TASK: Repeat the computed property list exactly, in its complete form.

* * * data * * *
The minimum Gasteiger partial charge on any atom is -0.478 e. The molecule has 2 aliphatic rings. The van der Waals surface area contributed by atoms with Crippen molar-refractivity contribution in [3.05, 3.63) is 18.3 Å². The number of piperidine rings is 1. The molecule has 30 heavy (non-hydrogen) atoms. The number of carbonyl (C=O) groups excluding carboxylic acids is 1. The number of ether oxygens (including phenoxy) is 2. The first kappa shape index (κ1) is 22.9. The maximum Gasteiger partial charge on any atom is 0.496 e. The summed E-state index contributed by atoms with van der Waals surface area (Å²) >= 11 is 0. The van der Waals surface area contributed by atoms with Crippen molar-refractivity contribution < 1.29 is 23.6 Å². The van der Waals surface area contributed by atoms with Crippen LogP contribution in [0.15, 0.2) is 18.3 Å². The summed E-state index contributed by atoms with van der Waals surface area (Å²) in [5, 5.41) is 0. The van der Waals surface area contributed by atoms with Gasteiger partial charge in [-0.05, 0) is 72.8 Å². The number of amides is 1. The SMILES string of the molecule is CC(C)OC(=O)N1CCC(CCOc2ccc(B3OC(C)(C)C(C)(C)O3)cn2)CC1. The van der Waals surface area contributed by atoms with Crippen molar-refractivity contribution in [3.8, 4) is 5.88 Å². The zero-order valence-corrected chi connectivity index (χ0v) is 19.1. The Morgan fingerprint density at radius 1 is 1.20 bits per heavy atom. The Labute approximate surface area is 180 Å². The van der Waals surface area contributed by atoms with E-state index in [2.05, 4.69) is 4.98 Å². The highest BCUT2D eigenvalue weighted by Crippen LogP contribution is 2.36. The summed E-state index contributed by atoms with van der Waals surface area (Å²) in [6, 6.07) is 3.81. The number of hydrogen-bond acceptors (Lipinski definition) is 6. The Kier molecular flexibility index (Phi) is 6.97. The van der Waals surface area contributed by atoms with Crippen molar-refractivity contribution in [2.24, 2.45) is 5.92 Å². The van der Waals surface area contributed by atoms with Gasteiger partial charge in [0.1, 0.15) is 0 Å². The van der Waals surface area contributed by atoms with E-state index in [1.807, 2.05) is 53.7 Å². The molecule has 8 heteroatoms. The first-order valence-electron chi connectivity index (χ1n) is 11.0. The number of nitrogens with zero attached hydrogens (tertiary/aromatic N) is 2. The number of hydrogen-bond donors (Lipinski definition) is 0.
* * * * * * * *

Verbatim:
The minimum Gasteiger partial charge on any atom is -0.478 e. The molecule has 2 aliphatic rings. The van der Waals surface area contributed by atoms with Crippen molar-refractivity contribution in [3.05, 3.63) is 18.3 Å². The number of piperidine rings is 1. The molecule has 30 heavy (non-hydrogen) atoms. The number of carbonyl (C=O) groups excluding carboxylic acids is 1. The number of ether oxygens (including phenoxy) is 2. The first kappa shape index (κ1) is 22.9. The maximum Gasteiger partial charge on any atom is 0.496 e. The summed E-state index contributed by atoms with van der Waals surface area (Å²) >= 11 is 0. The van der Waals surface area contributed by atoms with Crippen molar-refractivity contribution < 1.29 is 23.6 Å². The van der Waals surface area contributed by atoms with Crippen LogP contribution in [0.15, 0.2) is 18.3 Å². The summed E-state index contributed by atoms with van der Waals surface area (Å²) in [5, 5.41) is 0. The van der Waals surface area contributed by atoms with Gasteiger partial charge in [-0.05, 0) is 72.8 Å². The number of amides is 1. The SMILES string of the molecule is CC(C)OC(=O)N1CCC(CCOc2ccc(B3OC(C)(C)C(C)(C)O3)cn2)CC1. The van der Waals surface area contributed by atoms with Crippen molar-refractivity contribution in [3.8, 4) is 5.88 Å². The zero-order valence-corrected chi connectivity index (χ0v) is 19.1. The Morgan fingerprint density at radius 1 is 1.20 bits per heavy atom. The Labute approximate surface area is 180 Å². The van der Waals surface area contributed by atoms with E-state index in [2.05, 4.69) is 4.98 Å². The highest BCUT2D eigenvalue weighted by Crippen LogP contribution is 2.36. The summed E-state index contributed by atoms with van der Waals surface area (Å²) in [6, 6.07) is 3.81. The number of hydrogen-bond acceptors (Lipinski definition) is 6. The Kier molecular flexibility index (Phi) is 6.97. The van der Waals surface area contributed by atoms with Crippen molar-refractivity contribution in [2.24, 2.45) is 5.92 Å². The van der Waals surface area contributed by atoms with Gasteiger partial charge in [0.1, 0.15) is 0 Å². The van der Waals surface area contributed by atoms with E-state index in [1.807, 2.05) is 53.7 Å². The molecule has 8 heteroatoms. The first-order valence-electron chi connectivity index (χ1n) is 11.0. The number of nitrogens with zero attached hydrogens (tertiary/aromatic N) is 2. The number of hydrogen-bond donors (Lipinski definition) is 0.